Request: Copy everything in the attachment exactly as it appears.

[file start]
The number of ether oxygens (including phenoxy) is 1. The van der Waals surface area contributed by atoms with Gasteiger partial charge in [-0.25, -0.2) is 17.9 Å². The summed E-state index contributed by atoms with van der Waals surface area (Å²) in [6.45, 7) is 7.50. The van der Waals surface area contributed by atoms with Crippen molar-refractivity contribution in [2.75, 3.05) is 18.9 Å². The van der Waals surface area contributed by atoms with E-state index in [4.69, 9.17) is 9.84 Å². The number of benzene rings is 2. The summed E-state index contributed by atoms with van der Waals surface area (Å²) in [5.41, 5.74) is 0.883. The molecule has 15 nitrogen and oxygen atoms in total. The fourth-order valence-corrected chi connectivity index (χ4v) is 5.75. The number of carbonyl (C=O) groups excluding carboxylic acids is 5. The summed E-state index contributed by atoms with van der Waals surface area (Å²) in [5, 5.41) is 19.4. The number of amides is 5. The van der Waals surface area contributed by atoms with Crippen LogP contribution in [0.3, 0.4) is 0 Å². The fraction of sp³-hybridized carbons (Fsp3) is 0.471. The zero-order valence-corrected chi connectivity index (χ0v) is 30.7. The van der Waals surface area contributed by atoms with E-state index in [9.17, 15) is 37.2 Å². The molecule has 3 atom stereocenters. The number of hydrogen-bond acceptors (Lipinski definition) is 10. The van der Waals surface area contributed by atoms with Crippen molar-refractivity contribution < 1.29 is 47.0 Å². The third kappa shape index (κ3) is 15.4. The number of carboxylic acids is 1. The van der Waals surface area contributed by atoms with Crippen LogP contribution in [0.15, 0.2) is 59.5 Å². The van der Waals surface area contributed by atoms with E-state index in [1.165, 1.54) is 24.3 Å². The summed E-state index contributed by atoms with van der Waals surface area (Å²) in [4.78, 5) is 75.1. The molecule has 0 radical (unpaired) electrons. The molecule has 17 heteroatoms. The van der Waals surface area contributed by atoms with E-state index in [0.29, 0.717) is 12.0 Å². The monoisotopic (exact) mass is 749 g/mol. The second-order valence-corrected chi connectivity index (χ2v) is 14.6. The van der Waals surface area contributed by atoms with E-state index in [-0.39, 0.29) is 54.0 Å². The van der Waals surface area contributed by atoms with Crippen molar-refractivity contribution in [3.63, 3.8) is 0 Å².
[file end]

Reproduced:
The number of ether oxygens (including phenoxy) is 1. The van der Waals surface area contributed by atoms with Gasteiger partial charge in [-0.25, -0.2) is 17.9 Å². The summed E-state index contributed by atoms with van der Waals surface area (Å²) in [6.45, 7) is 7.50. The van der Waals surface area contributed by atoms with Crippen molar-refractivity contribution in [2.75, 3.05) is 18.9 Å². The van der Waals surface area contributed by atoms with E-state index in [4.69, 9.17) is 9.84 Å². The number of benzene rings is 2. The summed E-state index contributed by atoms with van der Waals surface area (Å²) in [5.41, 5.74) is 0.883. The molecule has 15 nitrogen and oxygen atoms in total. The fourth-order valence-corrected chi connectivity index (χ4v) is 5.75. The number of carbonyl (C=O) groups excluding carboxylic acids is 5. The summed E-state index contributed by atoms with van der Waals surface area (Å²) in [5, 5.41) is 19.4. The number of amides is 5. The van der Waals surface area contributed by atoms with Crippen LogP contribution in [0.3, 0.4) is 0 Å². The fraction of sp³-hybridized carbons (Fsp3) is 0.471. The zero-order valence-corrected chi connectivity index (χ0v) is 30.7. The van der Waals surface area contributed by atoms with E-state index in [9.17, 15) is 37.2 Å². The molecule has 3 atom stereocenters. The number of hydrogen-bond acceptors (Lipinski definition) is 10. The van der Waals surface area contributed by atoms with Crippen molar-refractivity contribution < 1.29 is 47.0 Å². The third kappa shape index (κ3) is 15.4. The number of carboxylic acids is 1. The van der Waals surface area contributed by atoms with Crippen LogP contribution in [0.15, 0.2) is 59.5 Å². The van der Waals surface area contributed by atoms with E-state index in [1.165, 1.54) is 24.3 Å². The summed E-state index contributed by atoms with van der Waals surface area (Å²) in [4.78, 5) is 75.1. The molecule has 0 radical (unpaired) electrons. The molecule has 17 heteroatoms. The van der Waals surface area contributed by atoms with E-state index in [0.29, 0.717) is 12.0 Å². The monoisotopic (exact) mass is 749 g/mol. The second-order valence-corrected chi connectivity index (χ2v) is 14.6. The van der Waals surface area contributed by atoms with E-state index in [-0.39, 0.29) is 54.0 Å². The van der Waals surface area contributed by atoms with Crippen molar-refractivity contribution in [3.63, 3.8) is 0 Å².